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  • Letter to Editor
  • Open Access

Global assistance in caring for Syrian refugees

Conflict and Health201610:6

  • Received: 4 February 2016
  • Accepted: 23 February 2016
  • Published:


  • Syrian refugees
  • Neonates

Main text

In 2013, while I was the Minister of Health and Minister of Environment in Jordan, the majority of the neonates at neonate unit at the Mafraq Maternity and Neonate Hospital in northern Jordan were borne to Syrian women (Syrian refugees needed up to 18 of the 20 beds most of the time during that year). This makes me agree with the work of Fuat Emre Canpolat et al. which concluded that further research is needed to understand the relative morbidity of babies born to Syrian refugees compared to the local population, as well as the economic impact on facilities treating these cases [1]. Jordan is committed to the health of both Syrians and Jordanians. However, the health system is dangerously overstretched. Excessive demands on the health system pose risks to the health status and social stability. The international community is invited to better assist in the efforts to fulfil these demands [2].

A recent editorial in The Lancet stated clearly that the WHO’s European Health Report 2015 lacks attention, and strikingly so, to preparedness and provision for the health of refugees and migrants [3]. The ongoing large-scale movement of people escaping conflict in Syria and other countries has had a dramatic effect on several European region states, with two million or more people having entered Turkey and migration to other European countries ongoing. It is, at the very least, disappointing that a flagship WHO Europe health report should overlook such a major challenge to comprehensive and equitable health provision in the region. The next report should be holistic in specifically addressing planning and provision for migrants’ health in all of the region's affected countries [3]. Finally, it should be stressed that WHO and UN Organizations reports bring attention to preparedness and the provision of health care for refugees and migrants, in Europe, Jordan and in other areas affected by this regional crisis, for better planning and active support.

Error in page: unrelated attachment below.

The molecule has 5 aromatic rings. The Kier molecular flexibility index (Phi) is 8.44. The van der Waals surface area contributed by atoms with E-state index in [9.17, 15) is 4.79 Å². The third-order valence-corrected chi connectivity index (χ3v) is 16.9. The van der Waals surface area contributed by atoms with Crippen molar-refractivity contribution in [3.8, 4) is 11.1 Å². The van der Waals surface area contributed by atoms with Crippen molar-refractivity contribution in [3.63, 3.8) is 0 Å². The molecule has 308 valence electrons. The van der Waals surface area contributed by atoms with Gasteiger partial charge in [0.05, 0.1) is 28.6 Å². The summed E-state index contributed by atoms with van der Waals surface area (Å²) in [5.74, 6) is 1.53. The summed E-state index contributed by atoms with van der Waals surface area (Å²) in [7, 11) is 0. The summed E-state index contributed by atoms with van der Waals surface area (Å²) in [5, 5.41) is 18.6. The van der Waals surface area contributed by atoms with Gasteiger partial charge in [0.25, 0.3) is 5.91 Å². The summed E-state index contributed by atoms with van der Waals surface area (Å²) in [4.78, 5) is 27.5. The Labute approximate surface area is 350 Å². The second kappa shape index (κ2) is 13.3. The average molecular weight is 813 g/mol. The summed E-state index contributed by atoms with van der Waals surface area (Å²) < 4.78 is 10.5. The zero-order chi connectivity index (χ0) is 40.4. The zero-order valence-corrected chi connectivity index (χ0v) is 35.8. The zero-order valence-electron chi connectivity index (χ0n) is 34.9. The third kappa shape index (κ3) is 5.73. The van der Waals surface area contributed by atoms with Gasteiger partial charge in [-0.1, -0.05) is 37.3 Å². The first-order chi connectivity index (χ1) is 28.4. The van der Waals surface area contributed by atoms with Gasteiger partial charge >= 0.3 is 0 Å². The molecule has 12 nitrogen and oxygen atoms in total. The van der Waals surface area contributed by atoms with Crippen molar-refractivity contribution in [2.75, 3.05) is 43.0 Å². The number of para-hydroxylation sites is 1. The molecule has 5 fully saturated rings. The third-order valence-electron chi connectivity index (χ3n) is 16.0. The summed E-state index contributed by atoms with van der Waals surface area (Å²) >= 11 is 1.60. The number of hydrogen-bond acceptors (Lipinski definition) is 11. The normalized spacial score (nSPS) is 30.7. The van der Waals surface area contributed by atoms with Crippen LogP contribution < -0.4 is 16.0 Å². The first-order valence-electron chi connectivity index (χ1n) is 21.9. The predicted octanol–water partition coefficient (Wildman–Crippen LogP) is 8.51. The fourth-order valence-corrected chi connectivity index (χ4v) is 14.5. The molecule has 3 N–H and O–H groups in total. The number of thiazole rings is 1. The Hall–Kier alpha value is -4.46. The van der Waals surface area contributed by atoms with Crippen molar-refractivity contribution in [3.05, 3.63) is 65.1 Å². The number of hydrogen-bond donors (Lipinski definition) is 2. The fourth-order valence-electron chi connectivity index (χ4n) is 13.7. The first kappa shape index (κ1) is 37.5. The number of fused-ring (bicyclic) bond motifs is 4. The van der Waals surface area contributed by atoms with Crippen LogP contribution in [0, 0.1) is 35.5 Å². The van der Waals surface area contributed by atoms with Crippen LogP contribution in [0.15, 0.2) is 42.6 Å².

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Authors’ Affiliations

University of Jordan, Amman, Jordan


  1. Büyüktiryaki M, Canpolat FE, Alyamaç Dizdar E, Okur N, Kadıoğlu Şimşek G. Neonatal outcomes of Syrian refugees delivered in a tertiary hospital in Ankara, Turkey. Confl Health. 2015;9:38. doi:10.1186/s13031-015-0066-1.View ArticlePubMedPubMed CentralGoogle Scholar
  2. Murshidi MM, Hijjawi MQ, Jeriesat S, Eltom A. His Excellency. Lancet. 2013;382(9888):206–7.View ArticlePubMedGoogle Scholar
  3. Europe in 2015—health in a diverse and changing region. Lancet. 2015; 386(10000):1211. doi: 10.1016/S0140-6736(15)00311-6.


© Murshidi. 2016